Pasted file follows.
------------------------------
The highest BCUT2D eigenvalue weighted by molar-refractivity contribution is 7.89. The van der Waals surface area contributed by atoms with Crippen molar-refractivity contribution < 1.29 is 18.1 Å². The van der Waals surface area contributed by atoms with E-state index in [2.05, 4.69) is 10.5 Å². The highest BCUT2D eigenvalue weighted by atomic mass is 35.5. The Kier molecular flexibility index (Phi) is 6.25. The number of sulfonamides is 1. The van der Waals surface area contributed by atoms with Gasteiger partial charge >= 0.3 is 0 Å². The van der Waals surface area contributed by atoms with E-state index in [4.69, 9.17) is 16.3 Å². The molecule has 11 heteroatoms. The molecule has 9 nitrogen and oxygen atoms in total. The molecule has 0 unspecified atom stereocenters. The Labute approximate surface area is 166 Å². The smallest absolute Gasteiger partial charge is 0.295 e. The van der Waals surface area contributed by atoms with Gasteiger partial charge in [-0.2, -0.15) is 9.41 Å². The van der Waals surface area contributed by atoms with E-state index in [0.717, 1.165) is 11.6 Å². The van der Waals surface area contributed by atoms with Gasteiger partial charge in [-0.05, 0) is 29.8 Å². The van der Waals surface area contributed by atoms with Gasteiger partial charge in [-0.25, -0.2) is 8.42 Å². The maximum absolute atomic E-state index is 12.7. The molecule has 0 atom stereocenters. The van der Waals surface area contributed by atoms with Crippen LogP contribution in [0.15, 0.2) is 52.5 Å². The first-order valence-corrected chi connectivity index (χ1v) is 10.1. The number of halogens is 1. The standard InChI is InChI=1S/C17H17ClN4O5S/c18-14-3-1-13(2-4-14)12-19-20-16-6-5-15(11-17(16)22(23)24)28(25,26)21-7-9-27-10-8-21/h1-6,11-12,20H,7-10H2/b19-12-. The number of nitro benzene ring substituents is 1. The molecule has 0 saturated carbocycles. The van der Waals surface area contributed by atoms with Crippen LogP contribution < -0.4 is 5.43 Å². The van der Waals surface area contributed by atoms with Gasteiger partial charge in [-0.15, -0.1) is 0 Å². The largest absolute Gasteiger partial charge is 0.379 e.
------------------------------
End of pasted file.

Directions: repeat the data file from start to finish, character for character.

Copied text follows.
The highest BCUT2D eigenvalue weighted by molar-refractivity contribution is 7.89. The van der Waals surface area contributed by atoms with Crippen molar-refractivity contribution < 1.29 is 18.1 Å². The van der Waals surface area contributed by atoms with E-state index in [2.05, 4.69) is 10.5 Å². The highest BCUT2D eigenvalue weighted by atomic mass is 35.5. The Kier molecular flexibility index (Phi) is 6.25. The number of sulfonamides is 1. The van der Waals surface area contributed by atoms with Gasteiger partial charge >= 0.3 is 0 Å². The van der Waals surface area contributed by atoms with E-state index in [4.69, 9.17) is 16.3 Å². The molecule has 11 heteroatoms. The molecule has 9 nitrogen and oxygen atoms in total. The molecule has 0 unspecified atom stereocenters. The Labute approximate surface area is 166 Å². The smallest absolute Gasteiger partial charge is 0.295 e. The van der Waals surface area contributed by atoms with Gasteiger partial charge in [-0.2, -0.15) is 9.41 Å². The van der Waals surface area contributed by atoms with E-state index in [0.717, 1.165) is 11.6 Å². The van der Waals surface area contributed by atoms with Gasteiger partial charge in [-0.05, 0) is 29.8 Å². The van der Waals surface area contributed by atoms with Gasteiger partial charge in [-0.25, -0.2) is 8.42 Å². The maximum absolute atomic E-state index is 12.7. The molecule has 0 atom stereocenters. The van der Waals surface area contributed by atoms with Crippen LogP contribution in [0.15, 0.2) is 52.5 Å². The first-order valence-corrected chi connectivity index (χ1v) is 10.1. The number of halogens is 1. The standard InChI is InChI=1S/C17H17ClN4O5S/c18-14-3-1-13(2-4-14)12-19-20-16-6-5-15(11-17(16)22(23)24)28(25,26)21-7-9-27-10-8-21/h1-6,11-12,20H,7-10H2/b19-12-. The number of nitro benzene ring substituents is 1. The molecule has 0 saturated carbocycles. The van der Waals surface area contributed by atoms with Crippen LogP contribution < -0.4 is 5.43 Å². The van der Waals surface area contributed by atoms with Gasteiger partial charge in [-0.15, -0.1) is 0 Å². The largest absolute Gasteiger partial charge is 0.379 e.